Stress is everywhere and affects us all. We may experience stress when managing finances, trying to meet a work or school deadline, or when dealing with balancing multiple the demands of being a college student. It is important to know that you are not alone and that there are ways to cope and control the amount of stress you may experience.
As college students, we may be challenged to meet academic requirements, explore new groups, classes and environments, and develop new connections and relationships. In small amounts, stress can actually help you stay productive and motivated. This low to moderate range of stress is termed eustress, is actually not harmful and has many benefits. It can help you perform under pressure and adjust to your surroundings more quickly.
While occasional stress is fine and beneficial for productivity and motivation, too much stress can cause wear and tear your body both physically and mentally. This high level of stress that is hindering your health, productivity and social well-being is termed distress. Nowadays with more technological distractions and higher expectations of students at a younger age, stress is constantly causing us to be in “on” mode. If you find yourself feeling constantly overwhelmed, incapable of completing tasks or have other severe symptoms, then you may be experiencing chronic stress. Chronic stress can lead to serious health problems such as hypertension (high blood pressure), a weakened immune system, anxiety and depression.
By knowing the symptoms of stress, one can recognize when they are feeling stressed and practice skills to successfully manage stress levels and prevent chronic stress from developing. Some of these symptoms include:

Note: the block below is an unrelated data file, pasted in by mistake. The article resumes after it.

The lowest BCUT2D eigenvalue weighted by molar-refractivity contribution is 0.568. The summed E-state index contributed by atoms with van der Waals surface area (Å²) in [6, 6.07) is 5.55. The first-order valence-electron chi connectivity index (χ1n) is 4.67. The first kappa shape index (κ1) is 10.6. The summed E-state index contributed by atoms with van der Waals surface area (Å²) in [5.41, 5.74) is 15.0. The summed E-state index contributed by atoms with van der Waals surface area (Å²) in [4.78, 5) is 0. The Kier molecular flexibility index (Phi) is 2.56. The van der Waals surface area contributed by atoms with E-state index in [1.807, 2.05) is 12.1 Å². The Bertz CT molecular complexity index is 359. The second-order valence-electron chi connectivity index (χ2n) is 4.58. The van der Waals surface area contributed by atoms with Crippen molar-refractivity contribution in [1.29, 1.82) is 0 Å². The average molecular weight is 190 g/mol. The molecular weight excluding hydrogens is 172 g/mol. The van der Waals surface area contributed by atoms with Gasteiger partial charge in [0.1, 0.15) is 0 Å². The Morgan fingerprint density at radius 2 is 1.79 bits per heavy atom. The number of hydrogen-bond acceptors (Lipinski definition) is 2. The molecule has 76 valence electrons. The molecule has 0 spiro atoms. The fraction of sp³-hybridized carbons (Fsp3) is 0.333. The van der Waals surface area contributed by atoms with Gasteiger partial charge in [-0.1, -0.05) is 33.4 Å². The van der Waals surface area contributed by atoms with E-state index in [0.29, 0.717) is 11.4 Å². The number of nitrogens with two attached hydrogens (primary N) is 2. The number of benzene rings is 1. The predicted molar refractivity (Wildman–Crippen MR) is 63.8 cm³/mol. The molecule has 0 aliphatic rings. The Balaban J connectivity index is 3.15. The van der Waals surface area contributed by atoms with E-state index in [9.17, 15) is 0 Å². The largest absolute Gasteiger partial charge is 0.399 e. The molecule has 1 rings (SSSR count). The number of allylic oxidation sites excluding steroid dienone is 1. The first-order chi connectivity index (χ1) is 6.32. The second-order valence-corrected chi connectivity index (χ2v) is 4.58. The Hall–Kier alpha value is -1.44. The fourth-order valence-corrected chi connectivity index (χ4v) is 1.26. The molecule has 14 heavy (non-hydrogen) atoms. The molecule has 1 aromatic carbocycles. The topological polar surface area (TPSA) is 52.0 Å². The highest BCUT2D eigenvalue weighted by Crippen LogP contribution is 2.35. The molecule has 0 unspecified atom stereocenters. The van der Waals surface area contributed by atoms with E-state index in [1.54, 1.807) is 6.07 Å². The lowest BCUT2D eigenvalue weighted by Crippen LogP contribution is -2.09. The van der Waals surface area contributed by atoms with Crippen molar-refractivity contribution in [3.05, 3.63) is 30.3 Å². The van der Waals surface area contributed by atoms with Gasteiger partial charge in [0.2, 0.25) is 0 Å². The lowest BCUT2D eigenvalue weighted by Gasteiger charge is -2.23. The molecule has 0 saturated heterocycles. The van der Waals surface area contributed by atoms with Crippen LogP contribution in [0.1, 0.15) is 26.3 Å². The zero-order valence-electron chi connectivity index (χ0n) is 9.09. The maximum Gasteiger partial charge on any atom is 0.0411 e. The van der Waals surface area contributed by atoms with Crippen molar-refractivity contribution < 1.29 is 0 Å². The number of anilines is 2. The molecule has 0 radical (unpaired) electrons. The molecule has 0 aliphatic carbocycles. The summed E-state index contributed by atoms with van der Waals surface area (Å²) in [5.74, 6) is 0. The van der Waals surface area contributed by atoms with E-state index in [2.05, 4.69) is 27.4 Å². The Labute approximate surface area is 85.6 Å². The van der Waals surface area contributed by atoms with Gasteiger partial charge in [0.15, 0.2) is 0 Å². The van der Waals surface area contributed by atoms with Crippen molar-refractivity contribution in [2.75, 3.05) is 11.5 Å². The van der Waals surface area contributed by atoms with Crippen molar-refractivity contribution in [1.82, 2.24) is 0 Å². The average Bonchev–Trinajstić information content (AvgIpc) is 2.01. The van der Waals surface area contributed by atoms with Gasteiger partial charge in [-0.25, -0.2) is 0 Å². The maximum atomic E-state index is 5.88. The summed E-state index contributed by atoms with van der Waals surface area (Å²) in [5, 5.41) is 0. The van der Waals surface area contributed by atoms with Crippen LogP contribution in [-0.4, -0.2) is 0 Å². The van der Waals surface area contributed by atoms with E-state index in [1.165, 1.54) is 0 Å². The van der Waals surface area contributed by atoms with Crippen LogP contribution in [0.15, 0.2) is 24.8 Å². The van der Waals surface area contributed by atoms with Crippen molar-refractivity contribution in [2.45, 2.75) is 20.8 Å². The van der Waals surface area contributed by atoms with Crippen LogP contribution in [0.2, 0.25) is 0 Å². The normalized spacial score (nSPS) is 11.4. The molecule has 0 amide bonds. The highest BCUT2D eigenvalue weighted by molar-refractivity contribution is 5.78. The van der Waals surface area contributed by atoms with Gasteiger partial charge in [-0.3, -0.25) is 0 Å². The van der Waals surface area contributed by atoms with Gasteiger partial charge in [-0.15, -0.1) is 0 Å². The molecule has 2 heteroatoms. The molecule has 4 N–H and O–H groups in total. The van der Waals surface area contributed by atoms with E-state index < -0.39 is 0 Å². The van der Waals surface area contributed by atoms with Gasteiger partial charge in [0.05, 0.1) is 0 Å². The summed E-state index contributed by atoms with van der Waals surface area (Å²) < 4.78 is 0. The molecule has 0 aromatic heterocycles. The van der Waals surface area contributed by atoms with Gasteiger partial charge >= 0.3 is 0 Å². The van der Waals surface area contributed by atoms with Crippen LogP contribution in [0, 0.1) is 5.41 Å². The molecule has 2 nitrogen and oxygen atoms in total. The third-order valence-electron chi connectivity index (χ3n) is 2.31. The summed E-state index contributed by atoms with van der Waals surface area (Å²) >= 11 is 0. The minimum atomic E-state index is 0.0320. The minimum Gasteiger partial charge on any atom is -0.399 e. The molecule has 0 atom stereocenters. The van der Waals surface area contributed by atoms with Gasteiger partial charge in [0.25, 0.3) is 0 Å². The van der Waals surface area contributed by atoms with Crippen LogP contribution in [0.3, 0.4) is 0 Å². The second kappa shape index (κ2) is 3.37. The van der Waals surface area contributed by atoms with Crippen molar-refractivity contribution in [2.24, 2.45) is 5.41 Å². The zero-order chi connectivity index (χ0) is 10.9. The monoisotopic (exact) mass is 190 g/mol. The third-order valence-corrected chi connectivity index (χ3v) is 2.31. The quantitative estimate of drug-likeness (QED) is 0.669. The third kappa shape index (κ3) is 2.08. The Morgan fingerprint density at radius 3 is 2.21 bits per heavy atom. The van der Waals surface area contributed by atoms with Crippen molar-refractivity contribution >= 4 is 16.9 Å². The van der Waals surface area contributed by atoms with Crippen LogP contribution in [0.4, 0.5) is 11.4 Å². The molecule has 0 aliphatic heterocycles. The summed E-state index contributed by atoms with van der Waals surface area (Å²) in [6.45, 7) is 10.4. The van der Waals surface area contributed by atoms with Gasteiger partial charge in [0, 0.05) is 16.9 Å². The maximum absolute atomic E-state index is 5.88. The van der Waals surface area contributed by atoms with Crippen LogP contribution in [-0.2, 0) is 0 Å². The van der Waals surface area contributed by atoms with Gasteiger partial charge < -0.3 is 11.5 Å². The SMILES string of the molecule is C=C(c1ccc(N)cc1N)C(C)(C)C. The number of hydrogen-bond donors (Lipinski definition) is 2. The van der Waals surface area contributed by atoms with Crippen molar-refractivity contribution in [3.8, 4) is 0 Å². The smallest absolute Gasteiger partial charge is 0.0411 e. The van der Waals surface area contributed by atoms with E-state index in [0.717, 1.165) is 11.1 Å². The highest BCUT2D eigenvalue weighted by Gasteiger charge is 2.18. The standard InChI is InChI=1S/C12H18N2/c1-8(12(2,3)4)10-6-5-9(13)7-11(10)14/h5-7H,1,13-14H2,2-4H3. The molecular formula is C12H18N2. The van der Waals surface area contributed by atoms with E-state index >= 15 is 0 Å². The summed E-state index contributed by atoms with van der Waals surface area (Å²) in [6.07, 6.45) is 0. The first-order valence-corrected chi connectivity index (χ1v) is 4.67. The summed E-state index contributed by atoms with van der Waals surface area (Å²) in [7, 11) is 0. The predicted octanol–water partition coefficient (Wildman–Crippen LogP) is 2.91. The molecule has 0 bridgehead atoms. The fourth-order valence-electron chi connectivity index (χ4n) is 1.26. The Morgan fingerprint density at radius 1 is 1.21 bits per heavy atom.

- Feelings of anxiety, hopelessness, irritability, or loneliness.
- Sleep problems and fatigue
- Increased heartbeat
- Nausea, diarrhea or digestive issues
- Loss of appetite
- Inability to concentrate
- Difficulties with problem solving and storing information
- Nail biting or fidgeting
Here are some tips to help you cope with stress and prevent a stress overload.
Exercise can help bring your body back to normal levels and releases feel-good neurotransmitters called endorphins. Try exercising two - three times a week for at least 30 minutes.
Eating three or more small to medium meals on a regular schedule that include fruit and vegetables can help maintain a balanced energy level.
Try to find an emotional outlet or support system where you can talk freely about your concerns and feelings, whether that be a cultural club, intramural sports, student organization or student run-clinic.
Develop time management techniques that fit your needs and coping style. Workshops on time management can be found at the Student Academic Success Center.
Never be afraid to ask for help! Attend tutoring sessions, office hours and ask colleagues who have already taken the class or are doing well in the class for some help.
Always make time for fun and relaxation. Make sure you are not spreading yourself too thin with extracurriculars and class units.
Try looking at a situation from a different perspective as how you look at things can greatly increase or reduce one’s stress levels.
If you find yourself experiencing persistent and or chronic stress which is significantly disrupting your day-to-day activities please schedule an appointment with Student Health and Counseling Services by calling 530-752-2349.